Pad­dock Life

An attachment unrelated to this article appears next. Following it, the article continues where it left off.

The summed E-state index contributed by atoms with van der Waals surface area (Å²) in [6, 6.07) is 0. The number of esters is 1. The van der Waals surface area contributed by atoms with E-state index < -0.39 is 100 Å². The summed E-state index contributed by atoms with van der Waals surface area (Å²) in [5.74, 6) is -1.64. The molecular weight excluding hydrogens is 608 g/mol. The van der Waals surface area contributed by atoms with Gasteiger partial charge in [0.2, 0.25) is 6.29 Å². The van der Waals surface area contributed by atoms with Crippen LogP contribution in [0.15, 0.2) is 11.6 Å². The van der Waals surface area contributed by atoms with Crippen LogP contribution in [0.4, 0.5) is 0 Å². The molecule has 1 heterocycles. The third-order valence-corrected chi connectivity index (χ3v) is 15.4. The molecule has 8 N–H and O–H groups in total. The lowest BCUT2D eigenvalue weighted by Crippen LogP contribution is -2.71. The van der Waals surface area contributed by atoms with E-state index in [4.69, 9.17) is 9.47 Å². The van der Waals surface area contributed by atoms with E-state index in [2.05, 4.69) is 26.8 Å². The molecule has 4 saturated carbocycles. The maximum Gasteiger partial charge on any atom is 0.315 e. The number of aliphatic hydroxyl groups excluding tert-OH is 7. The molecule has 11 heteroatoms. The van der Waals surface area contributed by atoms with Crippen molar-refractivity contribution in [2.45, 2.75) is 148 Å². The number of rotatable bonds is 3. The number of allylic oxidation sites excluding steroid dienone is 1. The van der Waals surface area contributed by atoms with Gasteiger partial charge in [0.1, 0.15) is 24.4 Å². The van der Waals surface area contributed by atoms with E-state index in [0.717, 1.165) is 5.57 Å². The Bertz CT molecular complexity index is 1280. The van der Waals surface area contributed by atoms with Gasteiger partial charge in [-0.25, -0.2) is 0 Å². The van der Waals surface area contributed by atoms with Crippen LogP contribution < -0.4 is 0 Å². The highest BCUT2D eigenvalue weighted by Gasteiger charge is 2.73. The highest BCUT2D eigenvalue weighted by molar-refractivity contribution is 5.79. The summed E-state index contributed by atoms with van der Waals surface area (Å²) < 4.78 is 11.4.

I have spent a large part of my life in mo­tor­cy­cle race pad­docks in one role or an­other, and boy how things have changed over those 60 or so years! My first ex­pe­ri­ence was in the 1960s at my lo­cal track, Cad­well Park, fol­low­ing my older cousin Colin around.the pad­dock was com­pletely open, packed with neat rows of Fordthames vans.the rid­ers’ fam­i­lies pre­pared basic meals in the open, while the rider and his me­chanic, more of­ten than not just his mate, worked on the ma­chin­ery. And at the re­ally big Cad­well in­ter­na­tional meet­ings the top Grand Prix rid­ers of the day, the likes of Mike Hail­wood, Bill Ivy and Phil Read, watched as their fac­tory me­chan­ics pre­pared the most ex­otic race bikes on the planet on the grass in the Cad­well Park pad­dock. Later when I started rac­ing, pad­dock life was much the same; it was much like a trav­el­ling town, with won­der­ful week­ends spent with friends and ri­vals. Friend­ships were made that last to this day. Al­though on the track your only de­sire was to beat the other guys, back in the pad­dock we all looked out for each other. Mov­ing on to big­ger events dur­ing my 17-year race ca­reer again noth­ing much changed; I re­ally thought some­thing as big as the Isle of Man TT would be dif­fer­ent. But you know what? It wasn’t, apart from the fact that many of us stayed in guest houses (the cheap­est we could find) in Dou­glas and worked out of a friendly lo­cal’s garage. Like most of us I guess I’ve mar­velled at the changes in Grand Prix and Bri­tish race pad­docks, with even the small­est teams run­ning a 600cc race bike, rac­ing at club level, re­quir­ing an ar­tic­u­lated lorry, com­plete with hos­pi­tal­ity for guests. How­ever, hav­ing spent a few days in the Pre TT Clas­sic pad­dock at Bil­lown this week my time ma­chine has clearly taken me back a few decades. Rid­ers, as­sisted by mates, worked on their bikes on the grass or un­der basic awnings, looked out for each other, then on the test­ing road cir­cuit they raced like de­mons. Hos­pi­tal­ity amounted to dis­pos­able bar­be­cues and you know what?there wasn’t a sin­gle ar­tic­u­lated lorry to be seen, just hun­dreds of beau­ti­fully pre­pared race bikes and happy faces. If you didn’t get the op­por­tu­nity back in the day, and you want to ex­pe­ri­ence a race pad­dock at its very best, then I strongly rec­om­mend you book the PRETT Clas­sic into your 2019 cal­en­dar. Clas­sic rac­ing at its very best in every sense of the word. Malc Wheeler

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